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Why cutting tuition fees bizarrely risks hurting not helping most students watch

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    (Original post by TimmonaPortella)
    I'm sorry but I can't approach that with a 'meh' attitude. The result of this is that the people who actually put their degrees to profitable use end up paying full whack for their education, at a price that you clearly consider too high. Meanwhile, those who squandered their education pay little to nothing. They are rewarded, for some reason, for their inability to turn their education into monetary gain. This is the perversity I was talking about above.

    That it is veering too close to a graduate tax system is the problem. The first step the government should take in this regard should be very substantially to strengthen the repayment terms applicable to student loans. If you choose to take a degree, the presumption should be that you pay your bills afterwards.
    I would be in agreement if the cost people were having to pay back was reflective of what they borrowed, i.e £27k plus inflation. But people will end up paying about 3 times that at least back if they do manage to pay it off.
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    (Original post by jsk1)
    If your university degree does nothing else for you, learn how to spell 'practise' as a verb!
    Fair point.

    I have already completed my university degree, as it goes, but that was a howler.
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    (Original post by TimmonaPortella)
    Your 'strategy' is to make sure you never earn enough money to pay off your debts?

    Pretty much sums up the perversity of the present tuition fees system tbqh.
    No. Not a strategy. As a teacher I will probably top out the pay scale on around £37k. Not particularly excited at the prospect of going for promotion. I am over worked as it is. Even so, if I went back into software dev I would be look at a salary of around £45k which still wouldn't be sufficient to pay back the capital sum. And at £45k, I would be making repayments of around £230 a month. You could say there is a disincentive to earn more.

    But why is it perverse. It is sold as a loan when in reality it is a tax. The amount you borrow is irrelevant.
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    (Original post by generallee)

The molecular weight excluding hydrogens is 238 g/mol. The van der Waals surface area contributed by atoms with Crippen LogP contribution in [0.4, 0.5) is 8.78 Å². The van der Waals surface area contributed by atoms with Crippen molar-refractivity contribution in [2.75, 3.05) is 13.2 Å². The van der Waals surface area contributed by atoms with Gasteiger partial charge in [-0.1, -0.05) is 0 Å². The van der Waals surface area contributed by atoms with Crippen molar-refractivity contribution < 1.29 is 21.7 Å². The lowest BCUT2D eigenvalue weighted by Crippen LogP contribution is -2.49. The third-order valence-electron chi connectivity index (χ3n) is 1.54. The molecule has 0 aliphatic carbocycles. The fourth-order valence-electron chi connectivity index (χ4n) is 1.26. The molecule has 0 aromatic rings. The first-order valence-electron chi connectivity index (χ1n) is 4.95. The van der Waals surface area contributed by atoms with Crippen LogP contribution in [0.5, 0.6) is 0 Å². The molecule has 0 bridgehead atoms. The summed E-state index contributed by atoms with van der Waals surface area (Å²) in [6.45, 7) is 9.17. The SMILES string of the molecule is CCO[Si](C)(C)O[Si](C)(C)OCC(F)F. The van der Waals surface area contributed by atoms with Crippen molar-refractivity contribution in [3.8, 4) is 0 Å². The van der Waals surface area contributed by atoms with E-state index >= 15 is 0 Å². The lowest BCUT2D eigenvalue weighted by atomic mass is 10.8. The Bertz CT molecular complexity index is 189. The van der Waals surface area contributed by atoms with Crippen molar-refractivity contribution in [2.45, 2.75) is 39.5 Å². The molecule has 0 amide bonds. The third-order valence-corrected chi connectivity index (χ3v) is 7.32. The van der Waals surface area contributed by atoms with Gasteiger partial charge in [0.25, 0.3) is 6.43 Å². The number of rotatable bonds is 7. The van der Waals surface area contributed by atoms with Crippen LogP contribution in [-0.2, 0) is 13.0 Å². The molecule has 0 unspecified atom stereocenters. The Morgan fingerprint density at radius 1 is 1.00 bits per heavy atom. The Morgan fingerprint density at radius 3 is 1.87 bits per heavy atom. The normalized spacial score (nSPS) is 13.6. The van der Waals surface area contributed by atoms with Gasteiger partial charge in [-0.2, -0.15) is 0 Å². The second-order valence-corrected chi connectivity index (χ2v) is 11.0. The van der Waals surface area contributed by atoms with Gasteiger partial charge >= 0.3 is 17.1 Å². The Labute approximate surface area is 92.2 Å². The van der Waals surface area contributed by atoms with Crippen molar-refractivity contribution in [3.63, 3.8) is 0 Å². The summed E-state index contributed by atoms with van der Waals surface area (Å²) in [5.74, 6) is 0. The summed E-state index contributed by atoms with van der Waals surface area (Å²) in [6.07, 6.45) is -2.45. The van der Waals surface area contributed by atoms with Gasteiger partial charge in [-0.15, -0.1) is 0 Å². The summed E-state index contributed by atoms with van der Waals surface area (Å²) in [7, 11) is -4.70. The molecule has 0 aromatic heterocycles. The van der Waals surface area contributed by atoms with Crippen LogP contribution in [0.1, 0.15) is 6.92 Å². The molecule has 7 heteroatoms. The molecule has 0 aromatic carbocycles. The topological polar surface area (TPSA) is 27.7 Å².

So you are going to get someone else to pay your debts?

    The ideology of the political left, in a nutshell.
    No. I am simply adhering to the system put in place by our right wing government. I have taken out a loan which will be repaid at 9% of any earnings I make over £25k. After 30 years it will be written off. They are the terms offered and the terms I will adhere to.

    Are you saying that a right winger would see the moral light and go out of their way to pay it back early?

    Of course like many right wing ideas e.g. PPI, privatised healthcare, privatised railways and other privatised public services, this is going to come back and bite the country royally in the arse when all of that money the government has managed to clear from its balance sheets comes back in the form of a bottomless hole. But that is another debate entirely.
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    (Original post by DeBruyne18)
    How much income tax do you pay per year? Go on, given that you're rather judgemental about others using public services...
    That is too personal a question to answer in detail on a public website such as this, but I am a higher rate taxpayer and I always pay back my debts. Thanks for asking.

    It is very disappointing, but not surprising, sadly, that so many students seem to feel that it will be quite OK morally not to.

    Even (like the poster I quoted) boasting about it, almost.

    Leaving aside the lack of basic morality, the absence of ambition, of wanting to better yourself, financially, is in itself a sad indictment, both of this cohort of students, and the broken funding system they are emerging from.

    Look at me, how clever I am! I am going to waste my expensive education to live in comparative penury for the rest of my life, whoopy do!
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    Why do people end up paying way more than just the fees? I thought the loan had only some interest to make up for inflation.
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    (Original post by ByEeek)
    No. I am simply adhering to the system put in place by our right wing government.
    The Student Loan system was originally introduced by the Labour Party!
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    (Original post by generallee)
    The Student Loan system was originally introduced by the Labour Party!